Password Managers come in either an offline or an online state.  With the former, the passwords which are used to access your different devices are not automatically synchronized with another as you update or change you them.  This means that you have to move the encrypted database of the Password Manager manually amongst these multiple devices.  Or, you could use a Cloud based sharing service like Dropbox to do the synchronization for you.  The disadvantage here is that you have to rely upon an extra tool.  But, with the latter (online), the Password Manager will automatically synchronize any password changes or updates for you, in just a matter of a few minutes.

  • Make use of 2FA:

2FA simply stands for “Two Factor Authentication”.  As it was mentioned earlier, the Master Password which is created is not stored in the Password Manager.  Thus, it is the responsibility for your employee to keep it safe.  To add an extra layer of security, make sure that your Password Manager makes of the 2FA functionality.  This primarily involves using a one-time code which is sent via SMS to your Smartphone, or it could be generated securely with a 3rd party app such as Google Authenticator.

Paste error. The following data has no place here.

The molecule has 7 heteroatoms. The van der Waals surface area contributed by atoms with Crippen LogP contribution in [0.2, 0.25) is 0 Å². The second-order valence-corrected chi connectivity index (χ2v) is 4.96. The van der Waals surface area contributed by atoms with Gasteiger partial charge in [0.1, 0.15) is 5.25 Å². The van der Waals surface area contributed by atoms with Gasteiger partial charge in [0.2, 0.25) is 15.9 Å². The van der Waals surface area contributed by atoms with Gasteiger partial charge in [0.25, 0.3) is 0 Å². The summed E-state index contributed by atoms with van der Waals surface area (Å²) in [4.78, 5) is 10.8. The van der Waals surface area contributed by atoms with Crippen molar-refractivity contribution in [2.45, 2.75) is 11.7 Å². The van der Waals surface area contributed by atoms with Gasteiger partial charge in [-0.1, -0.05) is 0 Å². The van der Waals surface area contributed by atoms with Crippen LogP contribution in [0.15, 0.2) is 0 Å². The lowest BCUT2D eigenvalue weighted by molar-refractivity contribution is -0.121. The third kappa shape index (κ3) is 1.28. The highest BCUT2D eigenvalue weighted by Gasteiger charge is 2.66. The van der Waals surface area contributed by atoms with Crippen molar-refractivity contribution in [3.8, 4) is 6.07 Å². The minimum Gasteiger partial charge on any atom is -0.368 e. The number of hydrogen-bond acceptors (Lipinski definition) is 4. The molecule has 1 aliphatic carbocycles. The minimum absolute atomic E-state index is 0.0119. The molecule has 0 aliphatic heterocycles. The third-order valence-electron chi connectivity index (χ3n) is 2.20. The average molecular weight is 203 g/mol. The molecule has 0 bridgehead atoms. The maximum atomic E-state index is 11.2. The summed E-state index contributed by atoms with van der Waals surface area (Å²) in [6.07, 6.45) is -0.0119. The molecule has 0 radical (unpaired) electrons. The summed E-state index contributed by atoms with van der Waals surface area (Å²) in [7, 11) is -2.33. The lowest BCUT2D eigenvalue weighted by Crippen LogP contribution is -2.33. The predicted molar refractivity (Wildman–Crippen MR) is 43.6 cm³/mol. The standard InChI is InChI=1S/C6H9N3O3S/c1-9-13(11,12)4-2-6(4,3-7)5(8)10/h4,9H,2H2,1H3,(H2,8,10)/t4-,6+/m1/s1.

• Don’t forget to log off!

When we are at work, and logged into multiple applications, there is a tendency to forget to log off when we are done using them.  Obviously, this does carry inherent security risks with it.  Therefore, when you are not using your Password Manager, make sure you log off immediately.  Many Password Managers of today will also automatically log you off after a short period of inactivity.  Make sure that you have this functionality enabled.

Conclusions

As businesses and corporations are becoming security conscience and making employees create complex passwords, the need for using a Password Manager becomes even greater.  Workers have enough job tasks to accomplish, and having to create passwords just takes extra time out of their day.

Let’s face it, every time we get that pop up message on our workstation to create a new password, we cringe at the thought of having to come up with something new.

Using a Password Manager will greatly eliminate all of these administrative headaches, and will also help to make sure that employees stay focused on their work-related responsibilities.  One of the greatest assets that a Password Manager brings to the table is that it will alert you in real time when your password appears to have been hacked, or compromised.

Without using such a tool, we never know when our password has been hacked into, until it is too late (like the recent Yahoo security breach).

Also, if you choose to create a new or updated password from within the Password Manager, it will alert you as to whether your newly created password is strong or weak, by using either a number or color scale.

For example, the number 1 could indicate a very weak password, and the number 10 could represent the strongest password possible.  This could also be represented by the colors red and green, respectively.

Remember, the Password Manager is so far one the best ways to make sure that we all stay safe on the Internet!!!